The distributed cache then either removes that data from the cache or reads a fresh copy of it if you’ve configured the read-through feature. Figure 6 shows how an enterprise distributed cache synchronizes with SQL Server.

image: Database Synchronization in Distributed Cache

Figure 6 Database Synchronization in Distributed Cache

High Availability: Self-Healing Dynamic Cluster

An enterprise distributed cache is used as a runtime data sharing platform among multiple applications (.NET to .NET, .NET to Java, and Java to Java). In many cases, these applications are mission-critical for your business.

This means an enterprise distributed cache must be highly available, because so many mission-critical applications depend on it. The enterprise distributed cache can’t go down or stop working, and it should require virtually no downtime for maintenance or other normal operations.

An enterprise distributed cache achieves high availability by having a self-healing, dynamic cluster of cache servers. Self-healing here means the cluster is aware of all its members and adjusts dynamically if a member leaves or joins. It also ensures that data is replicated for reliability, and if a cluster member leaves, its backup data is made available to the applications automatically. All of this must be done quickly and without causing any interruptions in the applications using the enterprise distributed cache.

Scalability: Cache Partitioning and Replication

Many applications using an enterprise distributed cache are high-transaction apps. Therefore, the load on the cache cluster can grow rapidly; however, if the response time of the enterprise distributed cache drops, it loses its value. In fact, this is an area where an enterprise distributed cache is superior to relational databases; it can handle a lot more transactions per second because it can keep adding more servers to the dynamic cluster. But scalability can’t be achieved unless data in the distributed cache is stored intelligently. This is accomplished through data partitioning, with each partition replicated for reliability.

Thanks to the enterprise distributed cache, you’re allowed to exploit the benefits of a partitioned topology for scalability. Figure 7 shows a partitioned-replication topology.

image: Partitioned-Replication Topology for Reliable Scalability

Figure 7 Partitioned-Replication Topology for Reliable Scalability

An enterprise distributed cache automatically partitions all data you’re storing in the cache. Every partition is stored on a different server, and a backup for this partition is created and stored on yet another server. This ensures that if any server goes down, no data is lost.

So, to summarize, partitioning allows you to keep adding more cache servers to the dynamic cluster to grow storage capacity, and it also increases the transaction-per-second capacity as you add more servers. And replication ensures reliability of data because no data loss occurs if a server goes down.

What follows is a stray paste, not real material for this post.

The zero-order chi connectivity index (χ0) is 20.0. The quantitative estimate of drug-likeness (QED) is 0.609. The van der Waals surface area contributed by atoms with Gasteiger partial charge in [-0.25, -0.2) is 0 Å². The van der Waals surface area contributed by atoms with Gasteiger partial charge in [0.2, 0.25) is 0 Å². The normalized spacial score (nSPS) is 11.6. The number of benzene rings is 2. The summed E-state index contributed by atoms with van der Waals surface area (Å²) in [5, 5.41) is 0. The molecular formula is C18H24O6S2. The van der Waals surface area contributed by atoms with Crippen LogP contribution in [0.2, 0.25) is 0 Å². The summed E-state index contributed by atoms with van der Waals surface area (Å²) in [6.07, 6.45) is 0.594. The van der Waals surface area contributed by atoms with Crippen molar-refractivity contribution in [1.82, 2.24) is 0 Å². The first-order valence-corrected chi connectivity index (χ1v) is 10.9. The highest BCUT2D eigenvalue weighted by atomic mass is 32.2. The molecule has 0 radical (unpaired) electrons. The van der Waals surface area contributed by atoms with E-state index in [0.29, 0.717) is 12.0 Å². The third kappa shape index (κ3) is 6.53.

Capable and Collaborative

Wrapping up, an enterprise distributed cache is an ideal way for high-transaction .NET and Java applications to share data with other apps. It ensures that data sharing is done in real time because of its powerful event propagation mechanisms, including item-based event notification, application-generated custom event notifications and continuous query-based event notifications.

An enterprise distributed cache is extremely fast and scalable by design. It’s fast because it’s in-memory. It’s scalable because it can grow into multiple servers. It partitions the actual storage and stores each partition on a different server, and it stores a backup of that partition onto yet another server, like a RAID disk.

Today’s applications need to be much more capable than in the past. They need to work in a more collaborative fashion to share data and interact with one another. They need to be exceedingly fast while meeting the needs of extremely high loads to avoid compromising performance and scalability. Moreover, they must perform across different platforms so .NET applications can transparently and effectively work with Java apps. An enterprise distributed cache helps meet all these goals.

Iqbal Khan is the president and technology evangelist of Alachisoft (alachisoft.com), which provides NCache, a .NET-distributed cache for boosting performance and scalability in enterprise applications. Khan received a master’s degree in computer science from Indiana University in 1990. You can reach him at iqbal@alachisoft.com.

Thanks to the following technical expert for reviewing this article: Stefan Schackow